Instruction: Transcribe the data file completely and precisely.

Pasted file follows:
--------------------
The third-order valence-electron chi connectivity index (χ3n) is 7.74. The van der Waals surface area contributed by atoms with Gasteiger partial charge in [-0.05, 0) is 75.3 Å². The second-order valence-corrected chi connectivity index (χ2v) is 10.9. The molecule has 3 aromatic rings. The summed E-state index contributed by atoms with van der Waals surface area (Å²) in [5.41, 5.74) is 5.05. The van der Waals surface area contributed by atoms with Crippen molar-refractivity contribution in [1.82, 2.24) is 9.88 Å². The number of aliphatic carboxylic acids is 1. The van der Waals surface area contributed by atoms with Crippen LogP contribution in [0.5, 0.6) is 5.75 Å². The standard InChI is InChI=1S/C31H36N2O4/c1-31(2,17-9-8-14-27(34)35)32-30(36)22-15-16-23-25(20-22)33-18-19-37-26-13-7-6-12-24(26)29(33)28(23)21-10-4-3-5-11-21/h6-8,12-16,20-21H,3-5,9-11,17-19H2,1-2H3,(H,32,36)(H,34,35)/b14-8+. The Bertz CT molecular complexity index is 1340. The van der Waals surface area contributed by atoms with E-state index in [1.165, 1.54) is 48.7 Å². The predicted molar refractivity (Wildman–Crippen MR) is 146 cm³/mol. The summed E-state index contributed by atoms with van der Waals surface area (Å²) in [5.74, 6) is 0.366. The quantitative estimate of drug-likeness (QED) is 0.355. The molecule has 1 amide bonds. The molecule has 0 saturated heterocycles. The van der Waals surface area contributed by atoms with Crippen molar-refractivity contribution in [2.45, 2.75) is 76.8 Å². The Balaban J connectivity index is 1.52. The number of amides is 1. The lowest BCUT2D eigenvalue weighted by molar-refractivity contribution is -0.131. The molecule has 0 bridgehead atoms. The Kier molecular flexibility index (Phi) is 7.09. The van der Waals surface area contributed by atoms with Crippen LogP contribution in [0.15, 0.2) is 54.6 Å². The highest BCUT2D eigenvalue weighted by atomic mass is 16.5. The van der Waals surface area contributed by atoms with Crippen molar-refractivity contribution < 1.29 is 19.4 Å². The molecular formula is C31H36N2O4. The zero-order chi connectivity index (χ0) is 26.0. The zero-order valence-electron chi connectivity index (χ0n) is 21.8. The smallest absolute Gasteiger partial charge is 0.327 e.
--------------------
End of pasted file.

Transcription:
The third-order valence-electron chi connectivity index (χ3n) is 7.74. The van der Waals surface area contributed by atoms with Gasteiger partial charge in [-0.05, 0) is 75.3 Å². The second-order valence-corrected chi connectivity index (χ2v) is 10.9. The molecule has 3 aromatic rings. The summed E-state index contributed by atoms with van der Waals surface area (Å²) in [5.41, 5.74) is 5.05. The van der Waals surface area contributed by atoms with Crippen molar-refractivity contribution in [1.82, 2.24) is 9.88 Å². The number of aliphatic carboxylic acids is 1. The van der Waals surface area contributed by atoms with Crippen LogP contribution in [0.5, 0.6) is 5.75 Å². The standard InChI is InChI=1S/C31H36N2O4/c1-31(2,17-9-8-14-27(34)35)32-30(36)22-15-16-23-25(20-22)33-18-19-37-26-13-7-6-12-24(26)29(33)28(23)21-10-4-3-5-11-21/h6-8,12-16,20-21H,3-5,9-11,17-19H2,1-2H3,(H,32,36)(H,34,35)/b14-8+. The Bertz CT molecular complexity index is 1340. The van der Waals surface area contributed by atoms with E-state index in [1.165, 1.54) is 48.7 Å². The predicted molar refractivity (Wildman–Crippen MR) is 146 cm³/mol. The summed E-state index contributed by atoms with van der Waals surface area (Å²) in [5.74, 6) is 0.366. The quantitative estimate of drug-likeness (QED) is 0.355. The molecule has 1 amide bonds. The molecule has 0 saturated heterocycles. The van der Waals surface area contributed by atoms with Crippen molar-refractivity contribution in [2.45, 2.75) is 76.8 Å². The Balaban J connectivity index is 1.52. The number of amides is 1. The lowest BCUT2D eigenvalue weighted by molar-refractivity contribution is -0.131. The molecule has 0 bridgehead atoms. The Kier molecular flexibility index (Phi) is 7.09. The van der Waals surface area contributed by atoms with Crippen LogP contribution in [0.15, 0.2) is 54.6 Å². The highest BCUT2D eigenvalue weighted by atomic mass is 16.5. The van der Waals surface area contributed by atoms with Crippen molar-refractivity contribution < 1.29 is 19.4 Å². The molecular formula is C31H36N2O4. The zero-order chi connectivity index (χ0) is 26.0. The zero-order valence-electron chi connectivity index (χ0n) is 21.8. The smallest absolute Gasteiger partial charge is 0.327 e.